I have started, have you? Now that the chaos of the "Holidaze" is winding down and 2014 has arrived, I have begun dismantling my holiday decor. In fact, I must admit, I started the day before New Year's Eve.
As much as I love the warmth, sparkle, the festivity decorations add to my home there comes a point when I reach my saturation point and it all needs to go away. I start to get a little claustrophobic with all the tinsel and beads and glittery bric-a-brac, not to mention that bedazzled fire-hazard of a dried-out fir tree taking up precious square footage in my living room. You know that tradition of keeping the tree up until the twelfth night? Forget it, that is not happening in this house. No way.
The first thing to go was the present wrapping station that gets set-up in the guest room upstairs each year. Putting away the rolls of paper and all the bows and tags and bags to be used again next year (I try to be green and recycle as much as possible) gets me primed to tackle the bigger projects around the house. Being able to once again see the bed motivates me to move on downstairs.
Next are the mantles in the living and dining rooms. Those fragrant greens of holly, running cedar, magnolia, spruce, and cypress, having already made the trek down from Virginia many weeks ago in the trunk of the car, are no longer looking so fresh and green. I am always amazed at how attractive a plain, unadorned mantle can be.
Taking down the tree is of course the main event. While I have enjoyed it through-out the season, it is time for it to go. About mid-way through this endeavor I become over-whelmed with the process and fear there is no end in sight. But once the ornaments are packed away and the tree cut-up and carried out to the lane behind the house to be turned into mulch, I rediscover my living room. Empty space can be a beautiful thing!
It is about this time year when I start assessing my interior decor and begin to think about streamlining things. In fact, it becomes one of my New Year's resolutions. I vow to really make an effort to pare down some of the clutter around my house. As I have said before, minimalism is not really my personal design style but there comes a point when less is indeed more.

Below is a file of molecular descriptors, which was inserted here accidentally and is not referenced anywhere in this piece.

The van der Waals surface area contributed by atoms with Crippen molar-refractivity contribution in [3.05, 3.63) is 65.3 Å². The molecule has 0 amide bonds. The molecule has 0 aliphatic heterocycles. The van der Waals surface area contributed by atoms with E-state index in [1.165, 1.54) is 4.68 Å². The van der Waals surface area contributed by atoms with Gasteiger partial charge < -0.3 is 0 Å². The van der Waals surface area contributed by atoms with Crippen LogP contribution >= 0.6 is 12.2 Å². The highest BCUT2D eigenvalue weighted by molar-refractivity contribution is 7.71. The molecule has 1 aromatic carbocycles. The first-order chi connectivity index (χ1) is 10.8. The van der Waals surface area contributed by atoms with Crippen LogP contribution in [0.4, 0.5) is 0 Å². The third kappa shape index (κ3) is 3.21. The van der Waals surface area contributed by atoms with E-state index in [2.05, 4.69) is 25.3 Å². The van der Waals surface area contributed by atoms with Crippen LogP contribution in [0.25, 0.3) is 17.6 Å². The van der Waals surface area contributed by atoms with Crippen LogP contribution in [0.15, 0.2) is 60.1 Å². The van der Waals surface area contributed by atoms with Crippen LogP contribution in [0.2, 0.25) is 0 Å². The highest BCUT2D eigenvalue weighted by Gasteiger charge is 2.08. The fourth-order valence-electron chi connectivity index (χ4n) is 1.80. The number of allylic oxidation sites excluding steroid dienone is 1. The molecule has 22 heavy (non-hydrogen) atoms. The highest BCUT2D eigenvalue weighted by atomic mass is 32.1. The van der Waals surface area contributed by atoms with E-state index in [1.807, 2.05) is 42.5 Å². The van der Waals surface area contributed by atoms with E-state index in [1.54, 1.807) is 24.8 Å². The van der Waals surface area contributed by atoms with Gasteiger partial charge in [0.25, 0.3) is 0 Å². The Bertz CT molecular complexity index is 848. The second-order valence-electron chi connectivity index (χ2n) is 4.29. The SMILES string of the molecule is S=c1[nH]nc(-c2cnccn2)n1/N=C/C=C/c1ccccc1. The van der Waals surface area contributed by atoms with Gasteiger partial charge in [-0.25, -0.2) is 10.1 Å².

For instance, my kitchen counters, probably like many of yours, could really use some de-cluttering. I am looking forward to having some counter space again once the holiday "carbohydrate station" as my friend Alan calls it, is depleted and the cookies, sweets, and other not-so-healthy snacks are finally consumed. But more than that, I want to clean-up my mail and phone charging organizer and my kitchen utensil crock in serious need of editing (I mean really, how many spatulas and slotted spoons does one truly need?).
And remember, not every horizontal surface in your house needs something sitting on top of it. Not every table top needs groupings of candlesticks and not every dresser needs picture frames lined up like soldiers. Pick a few really good objects and let them breathe in the space without competition. Not every wall needs to be adorned with art either. After all you spent a week looking at paint swatches and agonized over finding the perfect shade so why not let it be seen and enjoyed?
As I sit here in my home office writing this column I see yet another area that could benefit from some streamlining, the bulletin board behind my laptop. It has various photos and notes and cards that have served their purpose and now need to be filed somewhere or better yet thrown away to make room for the new clippings and miscellany to inspire.
Think of streamlining your decor as a spa treatment for your house, a way to refresh and renew for the new year. That is probably something we all could use right about now.